Dios mio! It’s been some time since we last posted an article! No excuses though, let’s get to it. I’ve been on a trip, and I’ve got some sharing to do, both about my trip and a car that I saw more than once when I was there. Renault 4 is the word that is overused this time, so be careful not to develop some type of tunnel vision.
Some time this month, I visited Mallorca with my girlfriend’s family for a week. They asked if I wanted to come along, so naturally the answer was a full-mouthed yes. It was the laziest holiday I have ever celebrated, but by far one of the best ones in my life. Let me clarify what I mean by ”lazy”. We left the house only two out of the eight days we were there, one of which was an afternoon, while the other was an evening. Why am I telling you all this seemingly unnecessary information? To clarify to you once more what I will be discussing this time, other than my endeavours.
It was the first time in my life that I’ve visited the islands. Before we went there, I had not heard a single thing about the role of this car in the history of Mallorca, but once you start to see the ”pattern”, you will notice that its role is significant. Not only had I not heard about the role of this car, any type of car culture based on the island, was unfamiliar to me. It was only after some research when I got back, that I discovered a tiny German article about the significance of the Renault 4 on Mallorca. (check out their photo collage here)Never had I heard of certain trends that had gone on there for years, like in New Zealand, with all their imported modified Asian cars. Mallorca is not like Italy or Germany, where you can instantly think of a car brand like Ferrari or Mercedes-Benz.
This did not exactly surprise me, because it’s a relatively small island. The ”main land” Spain could be producing the cars. They are simply there for tourism and other things like that. Even if, for some strange unknown reason, Seat’s were/are built there, it wouldn’t be interesting. Not to me at least, since I don’t really care for them that much. They’re part of the VW Group, as you might be aware of, so nothing really original will come from them. (except for this latest crossover maybe)
The very first time I met the Renault 4 here, was just over an hour after we touched grounds at La Palma Airport. Just moments after landing, I already met the unpolished pearl that is the small Renault 4. I saw it before, so my feelings for it were able to develop slightly, but it spoke to me in a certain way nevertheless. This feeling exists for several reasons. One of these is the, at least to me, distinct exterior. It’s a very typical car if you ask me, so I always spot it with ease, as any other car-nut probably would too.
In its thriving days, it must have been a terribly useful, handy, nifty car. This could well explain why you still see them that much on Mallorca. The place is littered with them, but in a healthy, good way. Especially in the more rural areas of the island is where you’ll spot them more than often. These parts are overflowing with rusty dusty examples. I’m not trying to be degrading or generalizing, but the owners of these Renault’s are likely to not give the next damn about cars. They probably bought one new when they were younger and it kept working, or they bought it secondhand because they liked it for personal reasons. If it does its job, why get rid of it? Either that, or they fell hard for this tiny car, like I did too in a way.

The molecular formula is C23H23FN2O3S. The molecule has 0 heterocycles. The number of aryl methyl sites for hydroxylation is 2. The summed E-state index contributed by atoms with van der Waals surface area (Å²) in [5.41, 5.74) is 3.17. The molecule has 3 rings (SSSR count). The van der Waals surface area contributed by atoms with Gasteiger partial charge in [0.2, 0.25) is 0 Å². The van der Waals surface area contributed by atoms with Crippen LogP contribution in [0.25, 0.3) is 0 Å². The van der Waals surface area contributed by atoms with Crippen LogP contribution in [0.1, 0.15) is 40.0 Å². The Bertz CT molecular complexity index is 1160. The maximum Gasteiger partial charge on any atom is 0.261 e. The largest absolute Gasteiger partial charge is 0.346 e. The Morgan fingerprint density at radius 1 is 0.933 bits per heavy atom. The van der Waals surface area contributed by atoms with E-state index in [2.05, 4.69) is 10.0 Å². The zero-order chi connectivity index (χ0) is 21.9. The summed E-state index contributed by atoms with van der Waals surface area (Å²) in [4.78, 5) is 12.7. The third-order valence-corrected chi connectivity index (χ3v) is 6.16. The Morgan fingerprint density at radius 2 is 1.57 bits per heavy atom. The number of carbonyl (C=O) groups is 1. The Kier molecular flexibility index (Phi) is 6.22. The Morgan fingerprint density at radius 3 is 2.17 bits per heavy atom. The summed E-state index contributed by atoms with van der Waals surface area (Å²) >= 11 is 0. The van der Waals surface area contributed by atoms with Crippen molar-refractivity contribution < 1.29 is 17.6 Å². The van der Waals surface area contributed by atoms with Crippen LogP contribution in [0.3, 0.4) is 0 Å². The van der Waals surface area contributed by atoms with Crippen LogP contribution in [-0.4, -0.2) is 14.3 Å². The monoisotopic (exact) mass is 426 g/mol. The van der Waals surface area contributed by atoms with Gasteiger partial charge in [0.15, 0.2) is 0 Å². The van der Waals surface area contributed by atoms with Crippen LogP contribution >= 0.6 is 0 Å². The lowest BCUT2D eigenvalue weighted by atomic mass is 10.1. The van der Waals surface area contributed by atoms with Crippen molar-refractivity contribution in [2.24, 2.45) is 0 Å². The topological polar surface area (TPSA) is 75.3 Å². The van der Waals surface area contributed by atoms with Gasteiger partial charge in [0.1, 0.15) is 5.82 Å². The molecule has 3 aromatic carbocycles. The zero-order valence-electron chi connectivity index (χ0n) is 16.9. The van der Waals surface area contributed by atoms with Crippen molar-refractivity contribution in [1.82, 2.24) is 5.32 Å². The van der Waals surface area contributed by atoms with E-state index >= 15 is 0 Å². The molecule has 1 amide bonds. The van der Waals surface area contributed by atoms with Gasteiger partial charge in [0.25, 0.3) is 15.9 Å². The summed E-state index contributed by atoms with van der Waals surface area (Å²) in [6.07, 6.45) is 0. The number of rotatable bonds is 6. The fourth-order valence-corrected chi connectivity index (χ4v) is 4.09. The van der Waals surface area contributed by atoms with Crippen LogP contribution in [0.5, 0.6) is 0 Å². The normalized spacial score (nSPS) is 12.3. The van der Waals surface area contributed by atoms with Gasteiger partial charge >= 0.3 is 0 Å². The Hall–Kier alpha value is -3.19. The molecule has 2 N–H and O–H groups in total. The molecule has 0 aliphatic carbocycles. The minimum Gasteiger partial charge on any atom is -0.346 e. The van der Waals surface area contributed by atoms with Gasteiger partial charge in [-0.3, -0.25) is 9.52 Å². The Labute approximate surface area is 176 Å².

A relatively small fact about this car, and its history, can be turned into an entire conversation, so let me start the train of thought for you. As you might know, the Renault 4 did pretty well in the world of car production and sales. This is quite the understatement, because it is the third best-selling car of all time, an achievement that many car companies dream of. Few have managed to reach such amounts, but the French are right up there in this category. This, in contrast to their reliability, which is an important yet not very convincing point in their catalogue, is a striking point. They sell in large amounts, but they either: keep driving forever or fall apart, piece by piece.
So what made the Renault 4 do so well across the board? To get an answer to this question, we have to take a few steps back into the history of the car. When Pierre Dreyfus rose to power after an unfortunate incident with the former CEO of the company, he was put to the task to do exactly what his predecessor did: create a long-lasting legacy for Renault by building cars that the masses would crave. He did this by being in control while cars like the Dauphine, the 5, the 16 and, of course, the 4 were produced.
What made it do so well, was that he had the notion that the cars they built had to be loved by everyone. As an example, he took the ”blue jean” type of trousers. To quote the guys and girls at citedelautomobile.com:
”he wanted to create a car that was versatile, economic, global and adapted to the social evolution that was taking shape at the dawn of the 1960s.”
Even though certain trends might take over now and then, there will always be the denim jeans. After 31 years of production and 8-something-million cars later, we can confirm that he, as well as the entire team that created the idea of the car, did the right thing. They’re as every day as blue jeans, which was their initial goal.
What I love about this, is that even though the 4 has now passed the 50-year-mark by 4 more years, it is still everywhere. The automotive clubs and gatherings belong to the biggest ones, because it is so damn simple and lovely. Mallorca was the reason that made me realise just how much of an impact this car had, and its mark on the world map will not disappear anytime soon, not that I can foresee at least. May the 33 Renault 4’s on the Island never decease, and be forever in our hearts.